‘Spider-Man’ musical, framed by Annie Leibovitz and Vogue

Nov. 15, 2010 | 4:56 p.m.

Captive Audience (Annie Leibovitz/Vogue)

You don’t see a lot of superhero scoops in the pages of  Vogue, but writer Adam Green and photographer Annie Leibovitz have gone behind the scenes of “Spider-Man: Turn Off the Dark,” the Broadway musical from Julie Taymor that, by all early appearances, will challenge “Catwoman” and “Howard the Duck” for the title of most calamitous comic-book adaptation of all time. You can find the story right here and the Leibovitz photo gallery right here. Here’s a quick excerpt from the article:

It’s not difficult to see why Taymor, with her penchant for folk tales and fascination with the cycles of life, would be attracted to the epic tale of an ordinary boy who must cross the thresholds of death and rebirth to claim the mantle of hero. “Spider-Man is a genuine American myth with a dark, primal power,” Taymor says. “But it’s also got this great superhero, and — hey! — he can fly through the theater at 40 miles an hour. It’s got villains, it’s got skyscrapers, it’s colorful, it’s Manhattan. I knew it would be a challenge, but I saw the inherent theatricality in it, and I couldn’t resist.”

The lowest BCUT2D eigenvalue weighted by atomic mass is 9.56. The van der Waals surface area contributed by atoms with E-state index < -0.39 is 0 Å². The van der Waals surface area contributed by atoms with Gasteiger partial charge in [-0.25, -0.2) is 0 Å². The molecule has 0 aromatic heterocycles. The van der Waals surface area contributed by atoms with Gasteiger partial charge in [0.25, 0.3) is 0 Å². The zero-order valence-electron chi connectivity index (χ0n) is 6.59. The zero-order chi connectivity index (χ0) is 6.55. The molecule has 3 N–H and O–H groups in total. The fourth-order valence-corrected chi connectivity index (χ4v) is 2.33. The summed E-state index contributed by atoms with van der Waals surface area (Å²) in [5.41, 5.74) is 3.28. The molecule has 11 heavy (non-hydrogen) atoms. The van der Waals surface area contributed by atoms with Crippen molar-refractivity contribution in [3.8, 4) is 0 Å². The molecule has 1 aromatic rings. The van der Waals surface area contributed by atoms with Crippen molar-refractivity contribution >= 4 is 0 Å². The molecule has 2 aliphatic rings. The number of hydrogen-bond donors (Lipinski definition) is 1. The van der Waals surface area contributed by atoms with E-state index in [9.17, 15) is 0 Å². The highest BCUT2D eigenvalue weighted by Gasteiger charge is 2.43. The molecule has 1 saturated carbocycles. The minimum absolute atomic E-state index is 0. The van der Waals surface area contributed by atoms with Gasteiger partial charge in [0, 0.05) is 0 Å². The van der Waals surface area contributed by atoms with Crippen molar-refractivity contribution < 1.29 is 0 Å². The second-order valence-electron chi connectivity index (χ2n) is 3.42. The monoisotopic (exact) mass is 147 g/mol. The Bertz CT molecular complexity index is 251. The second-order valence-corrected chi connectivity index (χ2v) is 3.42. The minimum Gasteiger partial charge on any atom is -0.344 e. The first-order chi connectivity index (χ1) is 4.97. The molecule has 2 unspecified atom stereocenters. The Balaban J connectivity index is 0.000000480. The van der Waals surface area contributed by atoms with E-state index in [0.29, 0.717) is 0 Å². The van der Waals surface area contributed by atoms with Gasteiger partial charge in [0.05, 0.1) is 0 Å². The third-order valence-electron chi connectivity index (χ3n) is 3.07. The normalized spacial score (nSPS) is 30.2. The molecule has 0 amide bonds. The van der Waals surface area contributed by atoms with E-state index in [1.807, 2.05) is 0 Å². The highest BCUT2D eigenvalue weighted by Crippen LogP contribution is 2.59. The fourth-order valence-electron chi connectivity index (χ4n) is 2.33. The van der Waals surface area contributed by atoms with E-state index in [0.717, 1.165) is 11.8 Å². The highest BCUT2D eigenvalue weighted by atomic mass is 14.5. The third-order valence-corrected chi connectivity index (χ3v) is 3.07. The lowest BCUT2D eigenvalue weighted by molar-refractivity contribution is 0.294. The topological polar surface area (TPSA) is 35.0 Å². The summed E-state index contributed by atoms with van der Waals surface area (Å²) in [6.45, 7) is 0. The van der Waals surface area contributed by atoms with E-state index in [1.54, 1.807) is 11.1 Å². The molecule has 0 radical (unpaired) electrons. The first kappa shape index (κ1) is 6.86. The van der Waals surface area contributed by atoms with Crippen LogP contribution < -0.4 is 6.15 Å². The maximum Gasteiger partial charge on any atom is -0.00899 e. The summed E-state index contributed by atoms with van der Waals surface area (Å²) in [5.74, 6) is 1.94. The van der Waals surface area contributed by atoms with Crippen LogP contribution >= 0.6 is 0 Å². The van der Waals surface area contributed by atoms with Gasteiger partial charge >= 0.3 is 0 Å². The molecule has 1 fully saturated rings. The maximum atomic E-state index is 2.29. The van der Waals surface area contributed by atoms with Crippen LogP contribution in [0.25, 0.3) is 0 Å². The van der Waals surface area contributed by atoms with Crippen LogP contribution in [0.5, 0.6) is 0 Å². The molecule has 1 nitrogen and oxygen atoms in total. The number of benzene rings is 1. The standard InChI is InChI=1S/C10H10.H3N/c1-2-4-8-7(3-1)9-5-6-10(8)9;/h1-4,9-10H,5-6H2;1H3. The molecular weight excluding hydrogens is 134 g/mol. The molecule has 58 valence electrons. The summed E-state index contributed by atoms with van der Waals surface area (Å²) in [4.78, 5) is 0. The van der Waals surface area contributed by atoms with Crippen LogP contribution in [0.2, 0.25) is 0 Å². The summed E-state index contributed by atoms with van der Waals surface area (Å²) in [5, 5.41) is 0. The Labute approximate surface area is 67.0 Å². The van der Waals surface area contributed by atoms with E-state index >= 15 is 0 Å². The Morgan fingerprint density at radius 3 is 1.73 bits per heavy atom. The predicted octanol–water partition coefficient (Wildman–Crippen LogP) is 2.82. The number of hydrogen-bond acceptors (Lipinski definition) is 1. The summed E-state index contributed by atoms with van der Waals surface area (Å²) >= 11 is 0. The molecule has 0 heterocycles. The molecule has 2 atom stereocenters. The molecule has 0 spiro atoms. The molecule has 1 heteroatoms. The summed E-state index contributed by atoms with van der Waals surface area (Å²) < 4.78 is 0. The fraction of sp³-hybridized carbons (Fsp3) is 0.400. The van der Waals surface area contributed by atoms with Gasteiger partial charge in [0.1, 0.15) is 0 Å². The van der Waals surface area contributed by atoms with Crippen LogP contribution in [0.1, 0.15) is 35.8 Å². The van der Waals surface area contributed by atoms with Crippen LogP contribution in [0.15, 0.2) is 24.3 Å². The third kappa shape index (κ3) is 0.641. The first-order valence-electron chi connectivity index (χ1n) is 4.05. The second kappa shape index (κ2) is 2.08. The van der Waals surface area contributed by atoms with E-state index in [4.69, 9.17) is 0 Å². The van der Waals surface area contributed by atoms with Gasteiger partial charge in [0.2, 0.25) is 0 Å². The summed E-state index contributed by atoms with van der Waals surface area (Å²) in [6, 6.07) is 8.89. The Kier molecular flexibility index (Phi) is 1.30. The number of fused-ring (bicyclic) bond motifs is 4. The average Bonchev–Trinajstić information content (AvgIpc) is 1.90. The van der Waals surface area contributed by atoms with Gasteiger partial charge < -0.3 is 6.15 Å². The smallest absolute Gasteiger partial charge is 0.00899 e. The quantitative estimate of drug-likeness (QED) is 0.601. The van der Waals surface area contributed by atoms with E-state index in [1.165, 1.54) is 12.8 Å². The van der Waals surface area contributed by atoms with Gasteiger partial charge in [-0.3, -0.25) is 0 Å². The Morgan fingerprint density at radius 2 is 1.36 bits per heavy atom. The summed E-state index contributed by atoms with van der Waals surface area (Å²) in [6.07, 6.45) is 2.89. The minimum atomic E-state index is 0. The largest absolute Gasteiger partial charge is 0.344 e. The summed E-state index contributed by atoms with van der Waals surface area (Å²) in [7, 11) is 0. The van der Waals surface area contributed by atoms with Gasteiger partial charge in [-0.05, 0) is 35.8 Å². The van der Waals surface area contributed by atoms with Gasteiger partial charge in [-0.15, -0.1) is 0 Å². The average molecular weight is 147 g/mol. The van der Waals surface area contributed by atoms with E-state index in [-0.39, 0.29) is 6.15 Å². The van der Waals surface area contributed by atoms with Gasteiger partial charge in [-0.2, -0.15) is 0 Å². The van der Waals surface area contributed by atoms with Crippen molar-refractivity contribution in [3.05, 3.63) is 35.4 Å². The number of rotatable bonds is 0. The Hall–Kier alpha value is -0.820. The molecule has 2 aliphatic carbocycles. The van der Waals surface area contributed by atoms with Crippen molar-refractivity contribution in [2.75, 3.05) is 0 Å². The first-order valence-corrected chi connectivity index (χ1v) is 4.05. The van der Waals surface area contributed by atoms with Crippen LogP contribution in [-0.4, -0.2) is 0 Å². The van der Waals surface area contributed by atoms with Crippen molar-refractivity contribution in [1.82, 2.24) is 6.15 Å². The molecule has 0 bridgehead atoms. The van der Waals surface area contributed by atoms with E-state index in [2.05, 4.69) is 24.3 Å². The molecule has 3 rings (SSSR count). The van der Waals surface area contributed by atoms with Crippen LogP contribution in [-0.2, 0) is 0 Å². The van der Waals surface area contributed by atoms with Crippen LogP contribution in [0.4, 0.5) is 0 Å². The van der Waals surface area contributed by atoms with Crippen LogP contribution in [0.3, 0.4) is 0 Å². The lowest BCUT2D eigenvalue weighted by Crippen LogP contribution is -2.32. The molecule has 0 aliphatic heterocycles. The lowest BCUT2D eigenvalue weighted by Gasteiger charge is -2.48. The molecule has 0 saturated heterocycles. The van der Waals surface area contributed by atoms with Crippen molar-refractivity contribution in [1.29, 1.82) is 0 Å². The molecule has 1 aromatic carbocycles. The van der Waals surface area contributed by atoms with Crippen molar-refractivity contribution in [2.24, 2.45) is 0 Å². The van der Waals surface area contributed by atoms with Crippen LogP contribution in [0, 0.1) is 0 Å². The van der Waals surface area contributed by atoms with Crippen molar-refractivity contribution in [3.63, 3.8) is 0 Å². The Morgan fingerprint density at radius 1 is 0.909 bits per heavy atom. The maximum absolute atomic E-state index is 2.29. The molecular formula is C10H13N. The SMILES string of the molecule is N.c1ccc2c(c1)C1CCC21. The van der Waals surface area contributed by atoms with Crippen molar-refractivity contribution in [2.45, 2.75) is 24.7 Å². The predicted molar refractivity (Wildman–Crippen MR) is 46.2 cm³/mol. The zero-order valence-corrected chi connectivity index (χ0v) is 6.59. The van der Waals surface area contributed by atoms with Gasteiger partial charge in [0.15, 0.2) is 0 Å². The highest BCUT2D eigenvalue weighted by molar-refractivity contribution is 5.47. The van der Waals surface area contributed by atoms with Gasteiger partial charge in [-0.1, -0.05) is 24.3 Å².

Taymor and her co-writer, Glen Berger, have taken the basic contours of the familiar story and added elements of their own, including a geek chorus that comments on the action and a new super villain drawn from Greek mythology. And Taymor will be using all the weapons in her theatrical arsenal, from the low-tech (shadow puppets depict the death of Peter’s uncle Ben) to the high (giant LED screens project mutant ne’er-do-wells wreaking havoc on world capitals). “To me, where theater has it all over film is that it’s in the moment, it’s tactile, you feel it,” she says. “You’re completely immersed in it — right here and right now.”

The production has been delayed and its budget makes it the most expensive in Broadway history. Our spider-sense is tingling…

– Geoff Boucher

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Comments


One Response to ‘Spider-Man’ musical, framed by Annie Leibovitz and Vogue

  1. Gary4362 says:

    I understand Julie Taymor's status as an artist – and that of U2 band members Bono and Edge – but this whole project seems ill-conceived and horribly over done. Spectacle for spectacle's sake is a waste of everyone's time and effort. I think all of the delays and cast changes, as well as the issues regarding the safety of the fly rigging, are all signs that someone should have called it quits on this show a long time ago. There may be a possible musical in the Spider-Man myth, but this is not it.

    Or maybe they want to be this decade's Starlight Express? Seen that one get revived lately?

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